The Eleventh International Conference on Advances in Circuits, Electronics and Micro-electronics


September 16, 2018 to September 20, 2018 - Venice, Italy



Jun 03, 2018


Jul 03, 2018


Jul 16, 2018

Camera ready

Jul 22, 2018


Published by IARIA XPS Press

Archived in the free access ThinkMind Digital Library

Prints available at Curran Associates, Inc.

Authors of selected papers will be invited to submit extended versions to a IARIA Journal

Affiliated Journals

CENICS 2018 - The Eleventh International Conference on Advances in Circuits, Electronics and Micro-electronics

September 16, 2018 - September 20, 2018

CENICS 2018: Tutorials

T1. Visible Light Communications in Smart Road Infrastructures
Prof. Dr. Manuel Augusto Vieira, Portugal

This tutorial deals with mobility. This is an emerging topic and, every year, takes place, in Europe, the week of mobility “EUROPEANMOBILITYWEEK” held this year in 16-22 September 2018.

This tutorial, entitled ”Visible light communications in smart road infrastructures”, mainly reports four work areas focusing on “multimodality” .

The first work area, “Admission regulation of traffic to improve public transport in urban areas” presents the travel speed balance of a bus, in a fixed route, and correlated it with the in-car volume controlled through traffic lights. Results show that, during the time period under study, benefits in bus travel speed were possible through a feed-back real time co-operative control between urban traffic control and Public transport vehicle location systems.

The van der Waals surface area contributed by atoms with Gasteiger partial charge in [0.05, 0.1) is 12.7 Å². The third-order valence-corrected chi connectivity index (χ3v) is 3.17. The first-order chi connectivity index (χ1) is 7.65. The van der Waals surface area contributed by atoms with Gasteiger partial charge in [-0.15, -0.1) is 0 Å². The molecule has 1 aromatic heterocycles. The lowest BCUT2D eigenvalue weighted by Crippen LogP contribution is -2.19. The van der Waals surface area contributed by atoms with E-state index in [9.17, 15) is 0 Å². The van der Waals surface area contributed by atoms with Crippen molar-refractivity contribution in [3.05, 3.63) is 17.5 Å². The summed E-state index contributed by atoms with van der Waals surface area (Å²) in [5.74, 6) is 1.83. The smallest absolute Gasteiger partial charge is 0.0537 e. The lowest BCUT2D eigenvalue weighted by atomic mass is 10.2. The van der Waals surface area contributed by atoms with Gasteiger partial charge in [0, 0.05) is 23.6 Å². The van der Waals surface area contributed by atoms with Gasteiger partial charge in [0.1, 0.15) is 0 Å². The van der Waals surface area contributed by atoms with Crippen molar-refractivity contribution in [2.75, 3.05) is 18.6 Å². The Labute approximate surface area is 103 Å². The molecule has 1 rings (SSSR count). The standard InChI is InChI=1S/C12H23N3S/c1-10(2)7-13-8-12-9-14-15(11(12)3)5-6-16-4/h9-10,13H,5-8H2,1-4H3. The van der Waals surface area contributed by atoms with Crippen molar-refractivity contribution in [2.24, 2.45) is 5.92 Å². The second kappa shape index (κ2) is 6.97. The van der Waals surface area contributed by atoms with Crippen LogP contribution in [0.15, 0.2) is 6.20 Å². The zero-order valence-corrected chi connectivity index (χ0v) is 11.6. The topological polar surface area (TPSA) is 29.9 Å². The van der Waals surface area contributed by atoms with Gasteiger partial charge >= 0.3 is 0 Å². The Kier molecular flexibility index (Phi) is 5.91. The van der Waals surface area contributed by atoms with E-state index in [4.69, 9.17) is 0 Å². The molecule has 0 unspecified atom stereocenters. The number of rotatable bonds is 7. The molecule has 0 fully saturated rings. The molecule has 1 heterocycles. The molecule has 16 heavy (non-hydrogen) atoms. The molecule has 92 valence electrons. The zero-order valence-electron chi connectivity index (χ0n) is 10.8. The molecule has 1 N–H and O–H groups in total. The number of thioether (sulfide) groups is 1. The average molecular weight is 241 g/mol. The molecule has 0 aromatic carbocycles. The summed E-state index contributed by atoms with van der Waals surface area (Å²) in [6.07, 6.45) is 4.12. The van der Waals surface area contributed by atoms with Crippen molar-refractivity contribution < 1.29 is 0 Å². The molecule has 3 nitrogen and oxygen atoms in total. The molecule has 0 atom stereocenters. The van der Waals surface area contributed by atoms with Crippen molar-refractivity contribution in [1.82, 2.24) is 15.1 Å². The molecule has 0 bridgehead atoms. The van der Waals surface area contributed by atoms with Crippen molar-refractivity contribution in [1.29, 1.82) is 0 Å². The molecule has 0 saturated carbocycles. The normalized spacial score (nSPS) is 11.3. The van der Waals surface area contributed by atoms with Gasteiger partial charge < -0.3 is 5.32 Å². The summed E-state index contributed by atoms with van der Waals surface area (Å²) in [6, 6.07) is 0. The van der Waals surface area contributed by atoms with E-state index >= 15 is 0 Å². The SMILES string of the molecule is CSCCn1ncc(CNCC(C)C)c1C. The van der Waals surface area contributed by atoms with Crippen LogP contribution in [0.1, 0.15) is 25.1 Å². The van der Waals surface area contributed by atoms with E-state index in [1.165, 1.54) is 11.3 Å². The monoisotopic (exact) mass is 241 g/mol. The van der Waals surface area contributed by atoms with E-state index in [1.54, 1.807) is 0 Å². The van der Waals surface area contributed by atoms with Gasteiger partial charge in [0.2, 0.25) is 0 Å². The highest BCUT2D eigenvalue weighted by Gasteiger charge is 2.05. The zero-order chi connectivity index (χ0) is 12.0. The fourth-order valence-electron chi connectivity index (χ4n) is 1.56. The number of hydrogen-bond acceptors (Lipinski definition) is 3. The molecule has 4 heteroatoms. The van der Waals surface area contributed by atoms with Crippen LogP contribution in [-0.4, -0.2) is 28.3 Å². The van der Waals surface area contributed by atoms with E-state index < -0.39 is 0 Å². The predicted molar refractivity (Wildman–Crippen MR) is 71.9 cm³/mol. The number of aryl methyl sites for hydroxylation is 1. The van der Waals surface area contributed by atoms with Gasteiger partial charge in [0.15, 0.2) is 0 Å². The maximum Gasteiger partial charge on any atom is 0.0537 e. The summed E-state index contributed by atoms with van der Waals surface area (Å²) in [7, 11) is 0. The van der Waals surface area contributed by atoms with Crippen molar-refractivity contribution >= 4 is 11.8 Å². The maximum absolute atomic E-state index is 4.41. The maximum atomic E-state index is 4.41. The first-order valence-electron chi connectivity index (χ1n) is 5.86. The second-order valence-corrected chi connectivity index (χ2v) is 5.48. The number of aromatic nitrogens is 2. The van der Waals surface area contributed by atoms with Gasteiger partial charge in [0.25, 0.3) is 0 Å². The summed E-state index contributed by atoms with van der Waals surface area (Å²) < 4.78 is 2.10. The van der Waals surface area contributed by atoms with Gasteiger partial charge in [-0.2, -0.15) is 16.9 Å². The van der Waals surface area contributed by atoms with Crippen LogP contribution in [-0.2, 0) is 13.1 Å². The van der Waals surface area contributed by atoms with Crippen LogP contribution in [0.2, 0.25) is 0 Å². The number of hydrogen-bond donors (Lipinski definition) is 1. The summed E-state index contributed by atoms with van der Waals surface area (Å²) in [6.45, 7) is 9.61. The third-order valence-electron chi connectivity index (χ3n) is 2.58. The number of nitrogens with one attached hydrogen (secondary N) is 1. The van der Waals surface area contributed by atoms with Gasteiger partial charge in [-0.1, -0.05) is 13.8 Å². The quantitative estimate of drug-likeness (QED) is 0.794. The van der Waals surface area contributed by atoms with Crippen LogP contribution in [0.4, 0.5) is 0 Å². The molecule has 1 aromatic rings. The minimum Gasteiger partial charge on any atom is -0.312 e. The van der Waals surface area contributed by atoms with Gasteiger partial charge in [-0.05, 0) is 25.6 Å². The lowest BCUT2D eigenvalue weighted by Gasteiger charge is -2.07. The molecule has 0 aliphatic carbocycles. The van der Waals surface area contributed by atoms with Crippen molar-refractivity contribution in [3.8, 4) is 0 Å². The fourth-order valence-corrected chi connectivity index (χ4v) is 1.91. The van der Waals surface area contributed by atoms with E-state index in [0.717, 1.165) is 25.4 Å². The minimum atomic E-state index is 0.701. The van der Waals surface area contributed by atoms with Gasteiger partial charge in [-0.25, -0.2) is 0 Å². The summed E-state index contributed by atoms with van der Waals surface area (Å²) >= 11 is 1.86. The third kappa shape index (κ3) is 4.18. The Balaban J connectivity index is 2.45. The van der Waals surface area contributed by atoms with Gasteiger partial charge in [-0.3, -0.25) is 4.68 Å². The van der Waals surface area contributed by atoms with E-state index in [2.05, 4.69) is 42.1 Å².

In the second work area, “Essays for optical communications” it is presented some tunable WDM converters, based on amorphous SiC multilayer photonic transducers. Those transducers combine the simultaneous demultiplexing operation with the photodetection and self-amplification. They are optimized for provide the high-sensitivity needed for low-light applications, such as medicine, lighting, sensing and measurement.

Positioning, also known as localization, is the process of determining the spatial position of an object or person. The leading technologies (GPS and mobile networks) are not suitable for use within buildings. In the third work area, “Indoor positioning using a-SiC:H technology” the SiC optical processor for indoor positioning is realized by using a SiC pin/pin photodetector. Additional parity logic operations are performed and checked for errors together.

Finally, in the fourth work area, “Connected cars: Road to vehicle communication through visible light” the communication between the infrastructures and the vehicles (I2V), between vehicles (V2V) and from the vehicles to the infrastructures (V2I) is performed through Visible Light Communication (VLC) using the street lamps and the traffic signaling LEDs to broadcast the information. Vehicle headlamps and taillights are used to transmit data to other vehicles or infrastructures allowing digital safety and data privacy.


T2. Software Security Testing
Prof. Dr. George Yee, Carleton University, Canada